With January ushering in a new calendar year, those new to living in Asia will soon discover that the festivals and holidays celebrated here can differ from those back home. Whether you’re staying put in your new host city or planning to travel around the region, a wealth of fun awaits. These are some of the most exciting festivals in Asia to look forward to…
Chinese New Year
Widely celebrated across Asia, Chinese New Year’s Day falls on 16th February in 2018, while in China the holiday is celebrated with public holidays from the 15th through to the 21st. This year, we welcome in the era of man’s best friend and the Year of the Dog.
The Thai New Year is celebrated with a little less spark, but no less fervour. Signalling the start of spring, crowds take to the streets across Thailand on New Year’s Day (13th April) for a nationwide water fight – balloons, water guns, buckets and a range of other vessels are deployed, with the biggest celebrations taking place in Chiang Mai and Bangkok. This is the perfect time to visit for those looking for a party, but if you’re not keen to partake it’s best to avoid.
Where it is celebrated: Thailand
The Hindu festival of colours has become synonymous with the vibrantly coloured powdered paint that is thrown as the celebrations are taken to the street. Originating in India, Holi is now celebrated the world over. In 2018, the festival takes place on 2nd March.
Where it is celebrated: India
Dragon Boat Festival
The Dragon Boat Festival is said to originate in honour of Qu Yuan of the Zhou dynasty (1046-256 BC) who perished after falling out of favour with the king of the Chu state. Local citizens rushed out in boats to retrieve his body, throwing rice balls into the sea to encourage the fish to leave his body at peace. Flash forward two millennia and the day has turned into an enormous sporting competition, with a strong participation among expat communities.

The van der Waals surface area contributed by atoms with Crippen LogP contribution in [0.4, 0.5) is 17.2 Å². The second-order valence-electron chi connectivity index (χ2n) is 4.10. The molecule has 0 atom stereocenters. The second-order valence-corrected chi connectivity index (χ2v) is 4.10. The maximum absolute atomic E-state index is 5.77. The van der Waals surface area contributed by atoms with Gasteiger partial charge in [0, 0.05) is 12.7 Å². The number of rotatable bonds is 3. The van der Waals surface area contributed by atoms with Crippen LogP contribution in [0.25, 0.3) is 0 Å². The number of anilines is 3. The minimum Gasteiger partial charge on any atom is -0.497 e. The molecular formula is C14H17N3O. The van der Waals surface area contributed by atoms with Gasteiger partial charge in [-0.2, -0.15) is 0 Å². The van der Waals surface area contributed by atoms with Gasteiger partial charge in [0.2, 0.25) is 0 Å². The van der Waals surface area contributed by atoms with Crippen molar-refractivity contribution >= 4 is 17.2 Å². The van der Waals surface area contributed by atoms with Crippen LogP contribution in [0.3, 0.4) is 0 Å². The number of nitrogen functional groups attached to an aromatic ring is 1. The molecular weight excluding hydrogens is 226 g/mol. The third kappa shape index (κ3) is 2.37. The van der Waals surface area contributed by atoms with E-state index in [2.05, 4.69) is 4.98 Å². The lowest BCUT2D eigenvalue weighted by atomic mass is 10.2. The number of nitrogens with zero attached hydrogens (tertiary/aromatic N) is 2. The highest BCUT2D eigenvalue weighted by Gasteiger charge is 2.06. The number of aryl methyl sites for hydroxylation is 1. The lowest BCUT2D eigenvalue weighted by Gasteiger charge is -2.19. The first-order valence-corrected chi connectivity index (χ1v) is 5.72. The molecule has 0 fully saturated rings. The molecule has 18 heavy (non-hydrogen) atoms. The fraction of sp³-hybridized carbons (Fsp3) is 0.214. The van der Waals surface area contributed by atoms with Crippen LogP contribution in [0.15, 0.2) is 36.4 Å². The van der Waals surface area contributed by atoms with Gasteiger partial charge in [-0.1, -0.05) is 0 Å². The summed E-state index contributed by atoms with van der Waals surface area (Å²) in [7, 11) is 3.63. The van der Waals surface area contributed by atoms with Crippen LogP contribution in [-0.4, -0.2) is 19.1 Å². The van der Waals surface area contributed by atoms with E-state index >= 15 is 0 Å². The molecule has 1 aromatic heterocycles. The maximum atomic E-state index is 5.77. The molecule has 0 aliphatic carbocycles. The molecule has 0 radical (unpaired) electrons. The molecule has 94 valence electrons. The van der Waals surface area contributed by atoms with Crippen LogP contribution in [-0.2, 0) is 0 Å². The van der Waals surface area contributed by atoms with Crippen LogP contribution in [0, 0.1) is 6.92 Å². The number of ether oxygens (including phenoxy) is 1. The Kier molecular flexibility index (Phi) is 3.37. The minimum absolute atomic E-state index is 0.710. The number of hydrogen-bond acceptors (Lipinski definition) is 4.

Celebrated across Thailand and in nearby Laos, Loi Krathong (also known as the Floating Basket festival), sees thousands of people take to the riverside to set handmade containers made from leaves and flowers afloat. The parcels often contain edible offerings and a single candle. The festival takes place on a full moon during the 12th month of the lunar calendar and in 2018, falls on 23rd November.
Where it is celebrated: Thailand
The Hindu festival of light is celebrated every autumn across India, Sri Lanka, Nepal, Singapore, among other nations. Falling in 2018 on 18th October, the festivities can last up to five days, and are signalled by the decoration of homes with candles and lights and the consumption of mithai desserts.
The Mid-Autumn harvest festival takes place on the 15th day of the eighth lunar month, on a full moon. In 2018, the festival takes place on 24th September. It is widely celebrated across Asia, and has been near-synonymous with the mooncake delicacy that is eaten and gifted during this time – a small pastry with a red bean or lotus paste, traditionally finished with an egg yolk in the centre.
Hungry Ghosts Festival
This Taoist festival is held at the end of the ghost month, a time when ancestors and ghosts are said to roam the human realm. Paper joss offerings and incense are burnt to appease the roaming spirits who inhabited the land for over a fortnight. In 2018, the Hungry Ghosts Festival falls on 25th August.
Predominantly observed by the Tamil community, Thaipusam commemorates the victory of Parvati vanquishing the demonic Soorapadman. It is commonly celebrated with large-scale processions of worshippers with spiked body piercings. In 2018, Thaipusam takes place on 31st January.